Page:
There is a wide literature examining the factors influencing medical student, trainee doctor and qualified healthcare professional workplace supply and career decision-making factors. This literature highlights the influence of sociodemographic factors such as gender8–10 and the importance of financial incentives,11–14 professional and educational development,14 15 geographical location,11 16 17 work–life balance,18 19 quality of life,20 21 flexibility,18 21 22 working conditions17 20 23 24 and prior education25 in medical career decision-making. Recent studies have provided some insight into Foundation doctors’ preferences specifically. This research suggests that job-related factors, such as the level of support and satisfaction throughout the Foundation Programme impact on FP doctor career decision-making.26–28 This information is important as it was previously assumed that medical careers preferences and values were formed prior to leaving medical school.20 21 29 If this is not the case, it is crucial to identify the key attributes that play a crucial role in making training posts more attractive to those in the early stages of postgraduate training, as this intelligence may be used to inform interventions aimed at increasing the number of doctors staying in the training pipeline.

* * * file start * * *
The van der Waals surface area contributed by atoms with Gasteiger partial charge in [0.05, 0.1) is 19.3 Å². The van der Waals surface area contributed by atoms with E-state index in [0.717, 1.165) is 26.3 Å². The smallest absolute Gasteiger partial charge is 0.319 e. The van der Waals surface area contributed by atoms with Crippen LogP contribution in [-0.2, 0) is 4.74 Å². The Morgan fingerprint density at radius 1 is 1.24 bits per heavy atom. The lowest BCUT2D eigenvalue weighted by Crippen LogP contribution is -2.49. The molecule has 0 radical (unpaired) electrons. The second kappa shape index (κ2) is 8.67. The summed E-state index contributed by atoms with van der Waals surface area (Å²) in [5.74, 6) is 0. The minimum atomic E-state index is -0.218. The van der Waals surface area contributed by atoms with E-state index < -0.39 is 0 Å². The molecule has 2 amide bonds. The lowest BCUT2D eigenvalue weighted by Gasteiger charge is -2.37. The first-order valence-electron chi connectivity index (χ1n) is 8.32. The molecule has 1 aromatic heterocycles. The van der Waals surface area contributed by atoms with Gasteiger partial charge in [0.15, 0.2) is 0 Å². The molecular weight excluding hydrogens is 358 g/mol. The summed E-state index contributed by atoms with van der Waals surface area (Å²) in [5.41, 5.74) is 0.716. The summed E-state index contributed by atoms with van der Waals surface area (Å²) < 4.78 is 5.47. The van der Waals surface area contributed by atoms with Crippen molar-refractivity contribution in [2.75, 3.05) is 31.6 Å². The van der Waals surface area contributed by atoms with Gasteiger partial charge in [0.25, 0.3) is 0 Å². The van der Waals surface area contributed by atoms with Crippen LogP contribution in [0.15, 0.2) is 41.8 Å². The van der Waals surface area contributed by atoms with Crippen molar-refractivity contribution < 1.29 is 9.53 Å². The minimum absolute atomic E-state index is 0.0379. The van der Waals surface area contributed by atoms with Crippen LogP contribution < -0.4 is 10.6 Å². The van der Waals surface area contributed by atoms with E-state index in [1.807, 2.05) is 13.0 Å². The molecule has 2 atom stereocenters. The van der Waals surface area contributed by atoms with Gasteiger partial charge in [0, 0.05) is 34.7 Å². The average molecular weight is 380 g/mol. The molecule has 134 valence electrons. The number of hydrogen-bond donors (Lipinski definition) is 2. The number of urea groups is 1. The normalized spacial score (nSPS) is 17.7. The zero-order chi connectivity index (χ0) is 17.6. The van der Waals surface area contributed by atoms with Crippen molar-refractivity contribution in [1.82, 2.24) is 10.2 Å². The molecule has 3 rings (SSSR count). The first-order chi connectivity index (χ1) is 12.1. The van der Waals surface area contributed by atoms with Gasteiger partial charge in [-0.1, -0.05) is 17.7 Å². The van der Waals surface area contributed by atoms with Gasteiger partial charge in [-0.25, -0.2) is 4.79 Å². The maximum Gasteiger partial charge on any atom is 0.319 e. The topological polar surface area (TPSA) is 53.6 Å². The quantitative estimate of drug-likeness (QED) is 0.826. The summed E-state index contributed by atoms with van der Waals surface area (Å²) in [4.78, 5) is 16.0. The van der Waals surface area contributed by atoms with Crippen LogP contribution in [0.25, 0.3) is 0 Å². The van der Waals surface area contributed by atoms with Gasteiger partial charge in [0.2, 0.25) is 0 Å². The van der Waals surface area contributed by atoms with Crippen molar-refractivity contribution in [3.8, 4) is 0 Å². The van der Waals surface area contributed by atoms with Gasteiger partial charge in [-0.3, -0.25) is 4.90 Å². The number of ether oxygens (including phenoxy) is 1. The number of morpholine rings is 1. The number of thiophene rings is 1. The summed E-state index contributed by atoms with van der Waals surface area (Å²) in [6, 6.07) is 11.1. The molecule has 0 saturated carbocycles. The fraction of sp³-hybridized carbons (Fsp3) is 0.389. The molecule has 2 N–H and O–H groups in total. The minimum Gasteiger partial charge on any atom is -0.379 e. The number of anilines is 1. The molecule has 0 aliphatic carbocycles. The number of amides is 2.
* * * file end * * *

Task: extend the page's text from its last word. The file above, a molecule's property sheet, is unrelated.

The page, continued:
Senior doctors, medical trainee and senior student preferences for job characteristics17 30 31 have progressed from relying on simple surveys32 33 to using discrete choice experiments (DCEs) to identify the relative importance medical students and trainees place on different characteristics.17 30 However, to date, this approach has not been used specifically with FP Year 2 (F2) doctors although this is a group whose career-related decisions are crucial to the present and future delivery of care. Indeed, very little is known about the critical factors in F2 career decision-making. The original UK DCE work of Cleland and colleagues did not allow for the identification of the most important attributes that are critical for F2 doctors, while DCEs with junior doctors in other contexts have narrowly focused on specific careers preferences.17 34–36